One of the most inspiring quotes I ever heard regarding perseverance was by Brian Tracy. He said: “The difference between successful people and unsuccessful people is that successful people fail many more times than unsuccessful people.”
I personally experienced the wisdom of that understanding right after my first book was published. Like many authors, I envisioned hundreds of bookstore customers lining up for me to benevolently sign copies for them.
benevolently [bi'nevələntli] adv. 仁慈地;慷慨地
I’m afraid to say, it didn’t quite happen like that.
I was living in Atlanta at the time and arranged my first signing at The Phoenix and Dragon, the largest inspirational bookstore in the city. The store was celebrating its 15th anniversary and had authors scheduled to appear throughout the three-day event. I was scheduled Sunday at 5pm, the last day and time slot of the celebration.
Brimming with anticipation, I was put into a private signing room in the beautiful store, and for the next hour and a half, had little more to do than to read my own book and wonder for what purpose in the world I had felt so driven to spend four years writing it.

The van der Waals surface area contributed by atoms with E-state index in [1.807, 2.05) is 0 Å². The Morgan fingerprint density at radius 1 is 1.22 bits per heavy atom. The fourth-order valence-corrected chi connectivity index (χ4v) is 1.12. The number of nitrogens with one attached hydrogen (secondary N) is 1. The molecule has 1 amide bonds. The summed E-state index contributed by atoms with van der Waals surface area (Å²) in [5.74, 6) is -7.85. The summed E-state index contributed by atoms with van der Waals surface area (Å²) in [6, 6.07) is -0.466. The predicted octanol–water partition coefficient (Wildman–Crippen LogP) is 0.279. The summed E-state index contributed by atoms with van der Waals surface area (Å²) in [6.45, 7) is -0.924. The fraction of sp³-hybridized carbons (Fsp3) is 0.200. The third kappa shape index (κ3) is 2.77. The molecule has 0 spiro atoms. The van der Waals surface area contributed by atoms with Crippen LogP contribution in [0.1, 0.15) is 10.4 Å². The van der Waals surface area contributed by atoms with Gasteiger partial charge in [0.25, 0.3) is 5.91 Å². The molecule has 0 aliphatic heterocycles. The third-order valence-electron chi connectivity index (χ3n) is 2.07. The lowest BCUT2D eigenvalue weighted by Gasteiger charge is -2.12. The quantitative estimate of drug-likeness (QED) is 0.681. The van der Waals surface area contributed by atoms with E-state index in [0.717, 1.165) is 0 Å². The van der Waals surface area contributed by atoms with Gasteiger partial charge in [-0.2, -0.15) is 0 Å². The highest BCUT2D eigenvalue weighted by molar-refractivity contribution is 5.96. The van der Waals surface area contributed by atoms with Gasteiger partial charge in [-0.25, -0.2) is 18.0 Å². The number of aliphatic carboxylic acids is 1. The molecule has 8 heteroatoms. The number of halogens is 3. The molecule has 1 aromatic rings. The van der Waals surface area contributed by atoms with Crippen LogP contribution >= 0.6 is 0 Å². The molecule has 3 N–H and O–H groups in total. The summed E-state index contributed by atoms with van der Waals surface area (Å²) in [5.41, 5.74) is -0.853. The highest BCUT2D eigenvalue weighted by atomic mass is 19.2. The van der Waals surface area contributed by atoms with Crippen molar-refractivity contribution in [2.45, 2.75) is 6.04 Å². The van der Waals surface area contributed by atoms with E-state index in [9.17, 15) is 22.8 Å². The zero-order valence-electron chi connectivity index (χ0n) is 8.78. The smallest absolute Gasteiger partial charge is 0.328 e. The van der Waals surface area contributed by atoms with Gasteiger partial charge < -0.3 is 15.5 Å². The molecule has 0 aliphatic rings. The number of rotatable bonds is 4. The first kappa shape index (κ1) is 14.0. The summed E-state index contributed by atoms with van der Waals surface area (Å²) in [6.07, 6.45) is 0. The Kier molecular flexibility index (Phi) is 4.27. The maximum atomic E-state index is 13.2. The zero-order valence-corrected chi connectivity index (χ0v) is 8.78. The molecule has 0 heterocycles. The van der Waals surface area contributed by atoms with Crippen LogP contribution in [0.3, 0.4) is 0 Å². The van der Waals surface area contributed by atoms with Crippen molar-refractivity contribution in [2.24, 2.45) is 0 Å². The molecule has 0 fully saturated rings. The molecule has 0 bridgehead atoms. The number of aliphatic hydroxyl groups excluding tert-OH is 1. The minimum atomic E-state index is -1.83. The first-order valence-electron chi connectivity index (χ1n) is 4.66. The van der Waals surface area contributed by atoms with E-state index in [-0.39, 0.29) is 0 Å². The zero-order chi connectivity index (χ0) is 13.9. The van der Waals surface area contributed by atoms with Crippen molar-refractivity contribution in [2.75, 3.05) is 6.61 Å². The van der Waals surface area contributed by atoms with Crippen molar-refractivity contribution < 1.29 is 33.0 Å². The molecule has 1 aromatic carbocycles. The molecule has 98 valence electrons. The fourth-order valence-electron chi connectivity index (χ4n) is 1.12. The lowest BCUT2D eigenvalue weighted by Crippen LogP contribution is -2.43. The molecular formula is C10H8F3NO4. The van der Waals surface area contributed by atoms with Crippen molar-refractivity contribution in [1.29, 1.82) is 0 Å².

anticipation [æntɪsɪ'peɪʃ(ə)n] n. 希望;预感;先发制人;预支
Despite a nice sign placed outside the room exhibiting images of both me and my book, The 9 Insights of the Wealthy Soul, not a single customer entered the room. As each minute passed, I became increasingly anxious.
Do they not like the title? I wondered. Do they not like the book cover?
After 90 minutes of this torture, I was absolutely distraught.
For the four years writing the book, I had felt a sense of mission and purpose like never before in my life. Working a full 8 to 9 hour day in my clinic, I had lived on a strict regimen during the four years of getting into bed by 9:30pm, so I could quiet my mind and feel a sense of surrender before turning out the lights at 11. I would sleep with that silent potentiality, so I could wake up at 5:30 in the morning and have two pristine hours of writing before heading into my clinic.